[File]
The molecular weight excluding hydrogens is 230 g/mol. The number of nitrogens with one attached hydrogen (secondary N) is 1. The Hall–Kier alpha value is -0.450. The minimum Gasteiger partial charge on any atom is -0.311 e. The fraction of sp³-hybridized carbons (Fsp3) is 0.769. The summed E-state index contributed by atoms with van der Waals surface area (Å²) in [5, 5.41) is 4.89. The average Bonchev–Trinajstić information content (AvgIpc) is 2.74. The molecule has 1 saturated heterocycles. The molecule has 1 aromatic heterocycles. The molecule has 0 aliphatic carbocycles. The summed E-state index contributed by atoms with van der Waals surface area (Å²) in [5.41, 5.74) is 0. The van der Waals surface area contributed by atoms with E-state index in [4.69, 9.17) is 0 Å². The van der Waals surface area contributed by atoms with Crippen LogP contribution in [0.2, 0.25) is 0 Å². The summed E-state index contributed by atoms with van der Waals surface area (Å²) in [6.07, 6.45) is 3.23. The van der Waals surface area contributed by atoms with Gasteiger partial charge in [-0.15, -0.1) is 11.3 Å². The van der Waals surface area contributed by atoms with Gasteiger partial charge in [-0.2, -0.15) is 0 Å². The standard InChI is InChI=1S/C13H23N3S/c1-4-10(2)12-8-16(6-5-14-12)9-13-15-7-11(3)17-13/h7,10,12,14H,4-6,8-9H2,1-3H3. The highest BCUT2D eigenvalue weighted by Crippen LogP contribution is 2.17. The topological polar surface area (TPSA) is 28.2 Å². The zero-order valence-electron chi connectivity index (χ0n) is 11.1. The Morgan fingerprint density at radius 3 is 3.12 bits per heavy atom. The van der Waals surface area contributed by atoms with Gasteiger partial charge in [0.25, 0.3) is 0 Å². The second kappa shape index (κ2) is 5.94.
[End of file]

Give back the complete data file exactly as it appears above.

The molecular weight excluding hydrogens is 230 g/mol. The number of nitrogens with one attached hydrogen (secondary N) is 1. The Hall–Kier alpha value is -0.450. The minimum Gasteiger partial charge on any atom is -0.311 e. The fraction of sp³-hybridized carbons (Fsp3) is 0.769. The summed E-state index contributed by atoms with van der Waals surface area (Å²) in [5, 5.41) is 4.89. The average Bonchev–Trinajstić information content (AvgIpc) is 2.74. The molecule has 1 saturated heterocycles. The molecule has 1 aromatic heterocycles. The molecule has 0 aliphatic carbocycles. The summed E-state index contributed by atoms with van der Waals surface area (Å²) in [5.41, 5.74) is 0. The van der Waals surface area contributed by atoms with E-state index in [4.69, 9.17) is 0 Å². The van der Waals surface area contributed by atoms with Crippen LogP contribution in [0.2, 0.25) is 0 Å². The summed E-state index contributed by atoms with van der Waals surface area (Å²) in [6.07, 6.45) is 3.23. The van der Waals surface area contributed by atoms with Gasteiger partial charge in [-0.15, -0.1) is 11.3 Å². The van der Waals surface area contributed by atoms with Gasteiger partial charge in [-0.2, -0.15) is 0 Å². The standard InChI is InChI=1S/C13H23N3S/c1-4-10(2)12-8-16(6-5-14-12)9-13-15-7-11(3)17-13/h7,10,12,14H,4-6,8-9H2,1-3H3. The highest BCUT2D eigenvalue weighted by Crippen LogP contribution is 2.17. The topological polar surface area (TPSA) is 28.2 Å². The zero-order valence-electron chi connectivity index (χ0n) is 11.1. The Morgan fingerprint density at radius 3 is 3.12 bits per heavy atom. The van der Waals surface area contributed by atoms with Gasteiger partial charge in [0.25, 0.3) is 0 Å². The second kappa shape index (κ2) is 5.94.